I expected that I’d be taking some weekdays off from work to go flying this year, but it hasn’t worked out that way. At some point you want a break, though, and the forecast didn’t look too bad for Greylock on a Friday. Pete J was going out there, but he wanted to keep open the option of also flying Saturday, so we drove separately. We did rendezvous to take just one vehicle up the mountain, meeting at the spot that used to be known as the RC Field, and later the Driving Range. It was a primary LZ for Greylock, even when they put in a disc golf course that meant that you had to be careful not to run into steel posts when landing. Now, however, it’s being transformed into a motocross track, and that means we’ll be landing somewhere else.

We met another vehicle on the way up with hang gliders on the roof, which turned out to be Todd K, Fred M, and John S. While we were setting up, some paragliders arrived as well. I was thinking that we probably didn’t want to wait too long, because the forecast showed the winds getting lighter in the afternoon. There was some prospect that we’d get shaded out by cirrus, but it turned out that we were getting sun, and so we held out hope that we’d get some cumulus development, because there sure wasn’t enough wind for ridge soaring. It happened to be a day when a lot of school groups had field trips to the mountain; I assume they were getting dropped off at the bottom, then the buses drove up to pick them up at the summit after they hiked the mountain. Some of the kids were hoping they’d get to see us fly, but we were waiting…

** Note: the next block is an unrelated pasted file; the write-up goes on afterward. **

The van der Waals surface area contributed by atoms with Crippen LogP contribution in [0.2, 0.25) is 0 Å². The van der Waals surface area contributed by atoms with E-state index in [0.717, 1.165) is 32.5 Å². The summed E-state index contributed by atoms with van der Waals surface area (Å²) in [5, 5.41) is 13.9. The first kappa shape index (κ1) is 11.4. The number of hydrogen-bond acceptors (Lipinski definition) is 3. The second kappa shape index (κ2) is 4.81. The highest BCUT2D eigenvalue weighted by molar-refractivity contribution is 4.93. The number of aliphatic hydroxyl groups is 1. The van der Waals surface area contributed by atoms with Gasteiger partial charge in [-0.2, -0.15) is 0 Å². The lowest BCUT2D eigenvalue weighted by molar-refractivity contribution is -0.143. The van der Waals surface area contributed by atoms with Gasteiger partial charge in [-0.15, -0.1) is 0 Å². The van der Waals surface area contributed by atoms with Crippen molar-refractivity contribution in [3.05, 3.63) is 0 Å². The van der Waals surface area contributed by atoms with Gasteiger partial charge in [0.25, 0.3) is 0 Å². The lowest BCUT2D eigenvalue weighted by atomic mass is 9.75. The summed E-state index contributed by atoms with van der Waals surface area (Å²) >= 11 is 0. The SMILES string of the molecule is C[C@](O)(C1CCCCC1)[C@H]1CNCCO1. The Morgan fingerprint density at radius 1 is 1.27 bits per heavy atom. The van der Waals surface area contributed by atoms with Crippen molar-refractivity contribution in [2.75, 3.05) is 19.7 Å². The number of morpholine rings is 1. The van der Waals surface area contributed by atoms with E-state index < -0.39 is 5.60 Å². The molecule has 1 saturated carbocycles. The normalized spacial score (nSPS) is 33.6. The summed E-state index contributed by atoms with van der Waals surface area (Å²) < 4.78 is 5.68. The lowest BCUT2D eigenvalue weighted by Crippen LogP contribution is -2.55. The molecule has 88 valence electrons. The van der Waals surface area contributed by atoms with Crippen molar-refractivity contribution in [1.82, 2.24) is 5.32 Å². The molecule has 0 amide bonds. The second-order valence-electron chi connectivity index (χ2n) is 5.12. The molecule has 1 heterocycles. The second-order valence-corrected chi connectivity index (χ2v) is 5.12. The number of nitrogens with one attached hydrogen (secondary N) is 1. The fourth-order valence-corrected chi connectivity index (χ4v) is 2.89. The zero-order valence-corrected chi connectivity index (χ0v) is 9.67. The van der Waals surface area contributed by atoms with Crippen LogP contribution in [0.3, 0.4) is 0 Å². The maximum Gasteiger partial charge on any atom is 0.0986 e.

One of the PGs launched, and managed to stay up, though he wasn’t having an easy time of it. He did finally climb out, and was joined by some others, though they all seemed to be working pretty hard to stay up. As we bided our time, the windmills on the other side of the valley, which initially had been turning slowly, came to a halt. Up on Greylock, it seemed to be blowing very gently downhill. But moving down to launch, it seemed to be blowing very slightly uphill. The convergence point was a rock outcrop where a bunch of tourists were sitting, and I was just about convinced that a weak thermal was drifting up from it. Brooks E and Keith B arrived while we were waiting. I finally decided that I might as well do something, and if I was going to break my glider down, I might as well do it in the LZ instead of on top of the mountain. Pete felt the same way, and I moved toward launch right behind him.

Pete didn’t really get up. He launched and started what looked like a sled ride. I was a few minutes behind, and when the streamers indicated a very gentle breeze coming in, I went for it. I didn’t find anything south of launch, so I headed toward Ragged, where I’ve had some luck in the past. On the way, I started getting beeps from my vario, so I started turning. Yes! I was in lift, and was going to make this work! I did a dozen turns and gained something like 250 feet before it flattened out. That’s not much. I continued toward Ragged, and twice took turns that didn’t amount to anything. Down below, I could see Pete working hard to try and get a low save. At the north end of Ragged I did a couple of turns in zero sink, then opted to see if there was anything over the Gould LZ, maybe a higher piece of what Pete was working. I didn’t find any lift on the way, and when I got to the field, I was low enough to unzip and start setting up my landing. Which went fine.

As it turned out, Pete and I were the only HGs to fly that day. The others either broke down up top, or never even set up. But they did drive Pete’s car down, saving us a trip back up the mountain. Thanks! And I had enough time to stop on the way home and go for a trail run on the ridge across the valley.

Pete J


flights: 1, airtime: 18 minutes


About cleversky

Hang glider pilot in New England since 2004. Also an avid orienteer, and an embedded systems firmware engineer. And some other outdoor stuff.
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